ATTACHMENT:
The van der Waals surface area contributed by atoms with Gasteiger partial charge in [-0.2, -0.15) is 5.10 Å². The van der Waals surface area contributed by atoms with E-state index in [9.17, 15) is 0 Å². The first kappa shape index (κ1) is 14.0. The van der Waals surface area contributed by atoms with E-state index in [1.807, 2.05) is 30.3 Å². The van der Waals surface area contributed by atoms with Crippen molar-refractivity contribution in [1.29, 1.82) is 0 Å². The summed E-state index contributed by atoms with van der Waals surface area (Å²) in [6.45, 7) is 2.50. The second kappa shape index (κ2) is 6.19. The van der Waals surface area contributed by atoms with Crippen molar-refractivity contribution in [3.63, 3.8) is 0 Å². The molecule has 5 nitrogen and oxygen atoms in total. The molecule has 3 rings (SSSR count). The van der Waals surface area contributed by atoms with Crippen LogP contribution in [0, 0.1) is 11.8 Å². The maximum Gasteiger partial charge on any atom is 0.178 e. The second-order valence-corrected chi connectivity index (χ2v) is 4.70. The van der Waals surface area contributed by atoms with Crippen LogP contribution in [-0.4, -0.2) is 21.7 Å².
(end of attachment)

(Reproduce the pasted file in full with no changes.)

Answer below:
The van der Waals surface area contributed by atoms with Gasteiger partial charge in [-0.2, -0.15) is 5.10 Å². The van der Waals surface area contributed by atoms with E-state index in [9.17, 15) is 0 Å². The first kappa shape index (κ1) is 14.0. The van der Waals surface area contributed by atoms with E-state index in [1.807, 2.05) is 30.3 Å². The van der Waals surface area contributed by atoms with Crippen molar-refractivity contribution in [1.29, 1.82) is 0 Å². The summed E-state index contributed by atoms with van der Waals surface area (Å²) in [6.45, 7) is 2.50. The second kappa shape index (κ2) is 6.19. The van der Waals surface area contributed by atoms with Crippen molar-refractivity contribution in [3.63, 3.8) is 0 Å². The molecule has 5 nitrogen and oxygen atoms in total. The molecule has 3 rings (SSSR count). The van der Waals surface area contributed by atoms with Crippen LogP contribution in [0, 0.1) is 11.8 Å². The maximum Gasteiger partial charge on any atom is 0.178 e. The second-order valence-corrected chi connectivity index (χ2v) is 4.70. The van der Waals surface area contributed by atoms with Crippen LogP contribution in [-0.4, -0.2) is 21.7 Å².